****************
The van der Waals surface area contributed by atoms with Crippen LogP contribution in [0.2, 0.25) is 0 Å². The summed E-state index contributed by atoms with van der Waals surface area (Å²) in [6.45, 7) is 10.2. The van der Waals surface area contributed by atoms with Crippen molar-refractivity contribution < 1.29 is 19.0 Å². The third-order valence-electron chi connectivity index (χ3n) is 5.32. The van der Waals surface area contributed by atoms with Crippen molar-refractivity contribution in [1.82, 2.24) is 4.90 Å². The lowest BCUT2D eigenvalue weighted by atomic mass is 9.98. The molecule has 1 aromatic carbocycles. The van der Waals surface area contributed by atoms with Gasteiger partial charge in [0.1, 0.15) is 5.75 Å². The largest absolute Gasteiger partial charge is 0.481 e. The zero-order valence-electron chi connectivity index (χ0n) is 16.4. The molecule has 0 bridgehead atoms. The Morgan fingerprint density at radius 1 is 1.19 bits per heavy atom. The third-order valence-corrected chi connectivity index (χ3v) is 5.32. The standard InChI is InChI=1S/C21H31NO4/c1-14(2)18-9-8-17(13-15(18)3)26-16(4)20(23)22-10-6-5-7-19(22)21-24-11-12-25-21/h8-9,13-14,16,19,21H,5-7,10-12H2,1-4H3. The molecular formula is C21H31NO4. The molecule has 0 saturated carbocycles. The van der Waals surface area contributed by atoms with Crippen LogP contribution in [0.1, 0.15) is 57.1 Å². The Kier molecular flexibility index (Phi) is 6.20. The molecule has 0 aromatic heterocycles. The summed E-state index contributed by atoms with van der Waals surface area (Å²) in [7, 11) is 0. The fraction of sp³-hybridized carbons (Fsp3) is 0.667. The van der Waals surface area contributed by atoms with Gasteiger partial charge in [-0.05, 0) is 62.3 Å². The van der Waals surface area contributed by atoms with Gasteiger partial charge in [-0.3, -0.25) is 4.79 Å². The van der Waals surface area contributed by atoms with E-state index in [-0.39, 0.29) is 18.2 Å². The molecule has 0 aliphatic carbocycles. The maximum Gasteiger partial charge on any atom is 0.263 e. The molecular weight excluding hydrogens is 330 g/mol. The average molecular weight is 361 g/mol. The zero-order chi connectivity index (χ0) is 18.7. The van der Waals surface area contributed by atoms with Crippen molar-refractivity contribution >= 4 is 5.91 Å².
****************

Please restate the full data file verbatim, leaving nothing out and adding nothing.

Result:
The van der Waals surface area contributed by atoms with Crippen LogP contribution in [0.2, 0.25) is 0 Å². The summed E-state index contributed by atoms with van der Waals surface area (Å²) in [6.45, 7) is 10.2. The van der Waals surface area contributed by atoms with Crippen molar-refractivity contribution < 1.29 is 19.0 Å². The third-order valence-electron chi connectivity index (χ3n) is 5.32. The van der Waals surface area contributed by atoms with Crippen molar-refractivity contribution in [1.82, 2.24) is 4.90 Å². The lowest BCUT2D eigenvalue weighted by atomic mass is 9.98. The molecule has 1 aromatic carbocycles. The van der Waals surface area contributed by atoms with Gasteiger partial charge in [0.1, 0.15) is 5.75 Å². The largest absolute Gasteiger partial charge is 0.481 e. The zero-order valence-electron chi connectivity index (χ0n) is 16.4. The molecule has 0 bridgehead atoms. The Morgan fingerprint density at radius 1 is 1.19 bits per heavy atom. The third-order valence-corrected chi connectivity index (χ3v) is 5.32. The standard InChI is InChI=1S/C21H31NO4/c1-14(2)18-9-8-17(13-15(18)3)26-16(4)20(23)22-10-6-5-7-19(22)21-24-11-12-25-21/h8-9,13-14,16,19,21H,5-7,10-12H2,1-4H3. The molecular formula is C21H31NO4. The molecule has 0 saturated carbocycles. The van der Waals surface area contributed by atoms with Crippen LogP contribution in [0.1, 0.15) is 57.1 Å². The Kier molecular flexibility index (Phi) is 6.20. The molecule has 0 aromatic heterocycles. The summed E-state index contributed by atoms with van der Waals surface area (Å²) in [7, 11) is 0. The fraction of sp³-hybridized carbons (Fsp3) is 0.667. The van der Waals surface area contributed by atoms with Gasteiger partial charge in [-0.05, 0) is 62.3 Å². The van der Waals surface area contributed by atoms with Gasteiger partial charge in [-0.3, -0.25) is 4.79 Å². The van der Waals surface area contributed by atoms with E-state index in [-0.39, 0.29) is 18.2 Å². The molecule has 0 aliphatic carbocycles. The maximum Gasteiger partial charge on any atom is 0.263 e. The molecular weight excluding hydrogens is 330 g/mol. The average molecular weight is 361 g/mol. The zero-order chi connectivity index (χ0) is 18.7. The van der Waals surface area contributed by atoms with Crippen molar-refractivity contribution >= 4 is 5.91 Å².